If you have a smartphone you’ve probably been bombarded at one point or another by an ad for a freemium app (an app that is free and gets its monetary value from ads). The problem is these ads usually ruin the user experience because they aren’t applicable to everyone, they look like spam, usually aren’t recognizable brands, and get in the way of using the app in full screen. They’re are all around annoying. You’ve probably clicked on one of these at one point but I bet it was only by accident.
Brian Wong, CEO and co-founder of Kiip, is trying to change the negative experience you currently have with ads on apps. Kiip rewards users during moments of achievement with a gift from a brand that is applicable to you and the situation. Here are two examples to explain what it does:
- You’re playing Angry Birds and finally beat a level you’ve been stuck on. A pop-up with a redeemable gift congratulating you on your accomplishment would appear. The gift might be a package of skittles or another candy and all you have to do is enter your email.
- You’re on a run and using Nike+ Running when you beat your own personal record for your fastest 5k. You would then see a pop-up with a gift congratulating you on your accomplishment. Your gift could be a coupon for a percentage off your next Nike apparel purchase or for a free bottle of Gatorade and all you have to do is enter your e-mail.
The idea for this may have started and been tested on smart phone apps but Kiip’s mission is to own every single achievement moment on the planet. Meaning that whenever and wherever you get a virtual achievement there would be a redeemable gift from a top tier company (Coca Cola, Amazon, P&G, etc.) congratulating you on your moment of triumph. This could be an achievement on a gaming console playing your favorite video game, or on Netflix after you just finished a season of a new TV show, or you lowered your bill this month by being more energy efficient with your smart thermostat, Nest.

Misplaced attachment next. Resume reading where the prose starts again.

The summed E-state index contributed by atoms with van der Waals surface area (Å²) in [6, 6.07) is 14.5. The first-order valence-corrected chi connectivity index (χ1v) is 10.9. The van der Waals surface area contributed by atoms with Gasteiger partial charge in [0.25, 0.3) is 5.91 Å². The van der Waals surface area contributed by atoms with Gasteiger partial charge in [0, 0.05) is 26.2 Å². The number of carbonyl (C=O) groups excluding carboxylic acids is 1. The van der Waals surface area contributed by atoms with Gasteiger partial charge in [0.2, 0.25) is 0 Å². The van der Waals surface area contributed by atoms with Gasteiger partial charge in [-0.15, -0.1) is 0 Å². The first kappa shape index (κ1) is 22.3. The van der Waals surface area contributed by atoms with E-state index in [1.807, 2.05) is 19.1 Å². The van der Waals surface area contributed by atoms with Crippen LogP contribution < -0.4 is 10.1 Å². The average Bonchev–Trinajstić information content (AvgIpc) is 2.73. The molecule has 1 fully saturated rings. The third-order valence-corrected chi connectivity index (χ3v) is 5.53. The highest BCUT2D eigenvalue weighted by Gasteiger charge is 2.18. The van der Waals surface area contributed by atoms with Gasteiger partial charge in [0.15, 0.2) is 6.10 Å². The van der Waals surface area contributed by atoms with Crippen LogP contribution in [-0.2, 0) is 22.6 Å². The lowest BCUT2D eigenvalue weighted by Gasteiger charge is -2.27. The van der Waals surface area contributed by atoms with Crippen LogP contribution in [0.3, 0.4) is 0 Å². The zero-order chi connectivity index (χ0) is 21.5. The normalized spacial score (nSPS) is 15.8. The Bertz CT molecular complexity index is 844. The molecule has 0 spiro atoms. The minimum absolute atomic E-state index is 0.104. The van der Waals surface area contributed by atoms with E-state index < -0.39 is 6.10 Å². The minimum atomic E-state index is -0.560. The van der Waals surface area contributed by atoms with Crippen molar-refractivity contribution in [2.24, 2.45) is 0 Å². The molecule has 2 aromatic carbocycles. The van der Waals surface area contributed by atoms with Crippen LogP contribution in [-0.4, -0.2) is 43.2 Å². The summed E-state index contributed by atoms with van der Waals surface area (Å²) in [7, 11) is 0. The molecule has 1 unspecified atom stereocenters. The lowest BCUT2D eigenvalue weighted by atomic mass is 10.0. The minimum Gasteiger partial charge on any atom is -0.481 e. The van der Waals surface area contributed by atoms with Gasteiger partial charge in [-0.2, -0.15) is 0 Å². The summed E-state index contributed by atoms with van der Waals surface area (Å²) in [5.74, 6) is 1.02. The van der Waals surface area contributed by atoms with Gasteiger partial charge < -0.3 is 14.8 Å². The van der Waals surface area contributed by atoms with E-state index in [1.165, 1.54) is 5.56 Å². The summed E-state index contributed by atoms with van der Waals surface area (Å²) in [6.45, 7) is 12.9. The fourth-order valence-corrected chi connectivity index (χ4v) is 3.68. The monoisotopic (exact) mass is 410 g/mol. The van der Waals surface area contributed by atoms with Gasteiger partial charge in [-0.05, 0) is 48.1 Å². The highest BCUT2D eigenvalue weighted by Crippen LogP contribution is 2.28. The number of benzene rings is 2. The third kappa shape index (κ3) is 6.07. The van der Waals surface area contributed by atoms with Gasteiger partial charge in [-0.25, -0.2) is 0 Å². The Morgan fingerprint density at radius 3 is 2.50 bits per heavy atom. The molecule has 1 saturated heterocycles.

I’m excited about this from a marketing standpoint because this could revolutionize the advertising industry as whole. Here are 4 reasons why I believe Kiip will change marketing and advertising:
1. Personalized Rewards
Advertising is annoying when it doesn’t apply to you. Kiip’s back end allows advertisers to see where the achievement was earned and applies the best gift applicable for that moment. For example, it’s not going to send you a coupon to redeem a double cheeseburger at McDonalds just after you completed your longest run ever. It would make more sense to send you a gift that would have to do with athletics or health.
2. Top Tier Brands
Kiip only incorporates brands we know and trust. It currently offers discounts for Walt Disney Pictures, Amazon, Pepsi, P&G, Sony Music, and Skittles. You’re not going to get advertisments from a company that seems sketchy and could be a scam just to get your information.
3. Gamification 2.0
Gamification is the art of making people feel as if they are “leveling up” for their time and efforts toward completing a goal. Currently gamification gives users badges or other non-tangible token(s) for bragging rights. This will take Gamification to the next level by providing tangible gifts that users can redeem along with the bragging rights of a virtual token.
4. Positive Brand Impression
When users complete a goal—whether it’s on a video game or beating a personal lap time on a track—they get excited, happy, and pumped up. A company is able to come in at that point and get a positive brand impression during this emotional high. Even if the user doesn’t redeem the gift, you still get the positive brand impression that may ripple out to a redemption or purchase later on.
Whether you’re excited about this or not, I think it’s a step in the right direction. What direction is that? It’s definitely not spammy advertising—it’s timely and relevant. When you make advertising with brands you trust more personal and your marketing is considered more of a gift than an in your face ad, it’ll encourage greater engagement and a closure rate higher than ever.
Do you think this is the next step in online advertising? I would love to hear your thoughts on this subject. Please comment below!